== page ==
As Bayern Munich continue their march towards a tenth successive Bundesliga title this weekend, the German top-flight has been gripped by a debate about whether to introduce end-of-season play-offs to make the league more exciting.
Julian Nagelsmann’s Bayern are currently nine points clear at the top of the table, a lead they are expected to defend when they travel to minnows Bochum on Saturday.
With the league now facing another year without a serious title race and a decade of dominance from the Bavarian giants, questions are being asked about the possibility of a new format.
“There are no taboos for me. If play-offs will help us, then we’ll talk about play-offs,” new German Football League CEO Donata Hopfen told Bild newspaper in an interview last Sunday.
On Wednesday, she got some unlikely support from Bayern, the club who would in theory have most to lose from a new format.
“A format with semi-finals and a final would mean more excitement for the fans, so it makes sense to explore these ideas. We’re always open to new suggestions,” Bayern CEO Oliver Kahn told Kicker magazine.
German football decided its champions via a system of regional leagues and national play-offs until the Bundesliga was created in 1963, and smaller European leagues such as the Belgian Pro League have introduced a play-off system in recent decades.
The Bundesliga would be the first major European league to introduce such a format, however, and the suggestion has also been met with scepticism in some quarters.
German supporter advocacy group “Unsere Kurve” flatly rejected the proposal on Thursday, arguing that stricter financial regulations and fairer distribution of TV money were a better way to improve competition.
Kicker reported that the majority of Bundesliga clubs are also against the idea, naming Bayer Leverkusen, Eintracht Frankfurt and Union Berlin as examples.
But whether with a format change or more regulation, the league is beginning to acknowledge that Bayern’s hegemony is becoming a serious problem.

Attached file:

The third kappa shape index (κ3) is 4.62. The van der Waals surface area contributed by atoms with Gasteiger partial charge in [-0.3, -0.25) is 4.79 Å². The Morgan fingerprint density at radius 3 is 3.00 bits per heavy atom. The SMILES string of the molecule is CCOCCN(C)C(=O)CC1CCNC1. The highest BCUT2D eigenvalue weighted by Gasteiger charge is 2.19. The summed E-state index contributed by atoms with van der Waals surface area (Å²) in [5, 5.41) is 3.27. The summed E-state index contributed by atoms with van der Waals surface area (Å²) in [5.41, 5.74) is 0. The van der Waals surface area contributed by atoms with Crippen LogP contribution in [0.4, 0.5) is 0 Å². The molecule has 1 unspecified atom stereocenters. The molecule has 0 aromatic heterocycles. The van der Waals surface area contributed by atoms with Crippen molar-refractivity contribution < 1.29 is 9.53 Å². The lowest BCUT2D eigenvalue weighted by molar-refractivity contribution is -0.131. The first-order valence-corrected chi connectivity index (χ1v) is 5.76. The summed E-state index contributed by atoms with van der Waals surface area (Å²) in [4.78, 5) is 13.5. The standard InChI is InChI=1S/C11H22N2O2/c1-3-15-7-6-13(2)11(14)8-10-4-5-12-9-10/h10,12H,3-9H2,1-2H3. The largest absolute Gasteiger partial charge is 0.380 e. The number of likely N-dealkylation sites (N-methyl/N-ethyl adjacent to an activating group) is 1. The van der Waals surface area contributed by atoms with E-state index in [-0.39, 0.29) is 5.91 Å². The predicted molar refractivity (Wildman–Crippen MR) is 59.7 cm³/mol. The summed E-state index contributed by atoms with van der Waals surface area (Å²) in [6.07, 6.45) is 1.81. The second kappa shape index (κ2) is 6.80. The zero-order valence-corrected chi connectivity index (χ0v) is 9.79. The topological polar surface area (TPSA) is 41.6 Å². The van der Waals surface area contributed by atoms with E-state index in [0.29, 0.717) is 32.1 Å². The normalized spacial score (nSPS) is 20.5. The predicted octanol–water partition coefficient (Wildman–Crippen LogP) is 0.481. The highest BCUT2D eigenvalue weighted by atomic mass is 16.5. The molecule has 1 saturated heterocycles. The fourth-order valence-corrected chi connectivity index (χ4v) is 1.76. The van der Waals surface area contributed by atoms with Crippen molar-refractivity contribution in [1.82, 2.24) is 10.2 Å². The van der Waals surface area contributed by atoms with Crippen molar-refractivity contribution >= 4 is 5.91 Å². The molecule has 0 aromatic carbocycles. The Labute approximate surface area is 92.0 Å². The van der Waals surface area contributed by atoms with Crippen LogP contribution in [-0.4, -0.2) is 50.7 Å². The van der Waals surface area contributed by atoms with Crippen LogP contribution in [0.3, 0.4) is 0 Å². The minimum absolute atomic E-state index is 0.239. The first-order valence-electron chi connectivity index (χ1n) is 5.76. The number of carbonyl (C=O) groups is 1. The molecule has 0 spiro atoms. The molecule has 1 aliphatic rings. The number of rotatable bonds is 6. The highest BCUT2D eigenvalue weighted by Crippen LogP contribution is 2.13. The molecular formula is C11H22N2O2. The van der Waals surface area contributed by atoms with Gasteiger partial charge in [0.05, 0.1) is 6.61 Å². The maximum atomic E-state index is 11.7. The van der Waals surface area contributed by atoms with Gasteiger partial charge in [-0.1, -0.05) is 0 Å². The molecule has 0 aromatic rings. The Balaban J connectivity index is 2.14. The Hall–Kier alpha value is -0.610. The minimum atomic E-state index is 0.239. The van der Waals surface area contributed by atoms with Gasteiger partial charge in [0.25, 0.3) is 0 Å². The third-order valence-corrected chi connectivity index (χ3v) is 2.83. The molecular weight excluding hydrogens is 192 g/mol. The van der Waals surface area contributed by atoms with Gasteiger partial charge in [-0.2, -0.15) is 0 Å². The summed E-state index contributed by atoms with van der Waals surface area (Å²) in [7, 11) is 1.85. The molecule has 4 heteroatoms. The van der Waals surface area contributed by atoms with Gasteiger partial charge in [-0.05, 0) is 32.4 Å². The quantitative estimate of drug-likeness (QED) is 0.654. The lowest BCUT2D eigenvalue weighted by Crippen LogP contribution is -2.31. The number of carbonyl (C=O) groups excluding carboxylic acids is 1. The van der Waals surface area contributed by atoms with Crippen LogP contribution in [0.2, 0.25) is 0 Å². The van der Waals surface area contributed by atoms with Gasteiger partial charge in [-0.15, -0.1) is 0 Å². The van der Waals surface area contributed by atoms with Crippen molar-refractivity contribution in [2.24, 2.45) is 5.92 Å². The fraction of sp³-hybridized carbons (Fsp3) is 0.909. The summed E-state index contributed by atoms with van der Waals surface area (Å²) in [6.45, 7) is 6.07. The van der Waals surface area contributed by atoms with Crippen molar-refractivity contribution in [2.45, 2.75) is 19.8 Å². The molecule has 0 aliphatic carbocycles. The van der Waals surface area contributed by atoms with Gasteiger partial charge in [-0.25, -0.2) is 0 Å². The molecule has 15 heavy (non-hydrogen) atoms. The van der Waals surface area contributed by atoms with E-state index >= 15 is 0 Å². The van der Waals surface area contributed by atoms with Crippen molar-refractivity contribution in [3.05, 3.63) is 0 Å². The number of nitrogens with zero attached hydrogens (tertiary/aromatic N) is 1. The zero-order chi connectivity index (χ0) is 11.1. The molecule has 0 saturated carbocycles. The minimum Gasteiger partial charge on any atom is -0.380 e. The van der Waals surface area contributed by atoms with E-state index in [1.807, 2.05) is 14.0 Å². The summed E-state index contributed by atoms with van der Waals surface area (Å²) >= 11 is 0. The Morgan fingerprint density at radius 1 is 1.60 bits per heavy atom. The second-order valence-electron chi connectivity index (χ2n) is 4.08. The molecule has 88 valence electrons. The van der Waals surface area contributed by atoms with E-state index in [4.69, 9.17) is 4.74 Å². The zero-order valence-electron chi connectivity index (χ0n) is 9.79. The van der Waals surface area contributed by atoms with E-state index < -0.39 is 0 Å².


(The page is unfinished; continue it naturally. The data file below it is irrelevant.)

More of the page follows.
Bayern are without captain and goalkeeper Manuel Neuer this weekend, who is recovering from minor knee surgery, but are still expected to cruise to an 18th win of the season against Bochum.
The champions dispatched RB Leipzig last weekend, while main challengers Borussia Dortmund slumped to a 5-2 thrashing at home to Bayer Leverkusen, effectively ending their slim title hopes.
Dortmund are hoping to bounce back when they visit high-fliers Union Berlin on Sunday.
Dortmund CEO Hans-Joachim Watzke has traditionally been among those against a format change, but he struck a more equivocal note this week.
“I have never been a fan of play-offs, but given the current situation, we can’t afford to have any fundamental red lines,” he told Kicker.
The Cologne coach went viral last week when his family posted a video online of him watching his team from the living room while in self-isolation with coronavirus.
The clip showed Baumgart yelling at the screen and jumping around the room in excitement and frustration, prompting a rather concerned reaction from his dog.
Luckily for the dog and for Cologne, Baumgart has now tested negative and will be back in the dugout when his side travel to Leipzig on Friday.
The 50-year-old former Union Berlin player is always energetic on the touchline, and the cameras are likely to pay even closer attention to him this weekend.
14 – competitive games since Bochum last beat Bayern Munich, back in February 2004.
4 – Borussia Moenchengladbach’s current run of back-to-back home defeats. They could equal a club record with another loss against Augsburg on Saturday.
RB Leipzig v Cologne (1930)
Eintracht Frankfurt v VfL Wolfsburg, Borussia Moenchengladbach v Augsburg, Freiburg v Mainz, VfL Bochum v Bayern Munich, Greuther Fuerth v Hertha Berlin, Bayer Leverkusen v VfB Stuttgart (1730)
Union Berlin v Borussia Dortmund, Hoffenheim v Arminia Bielefeld (1630)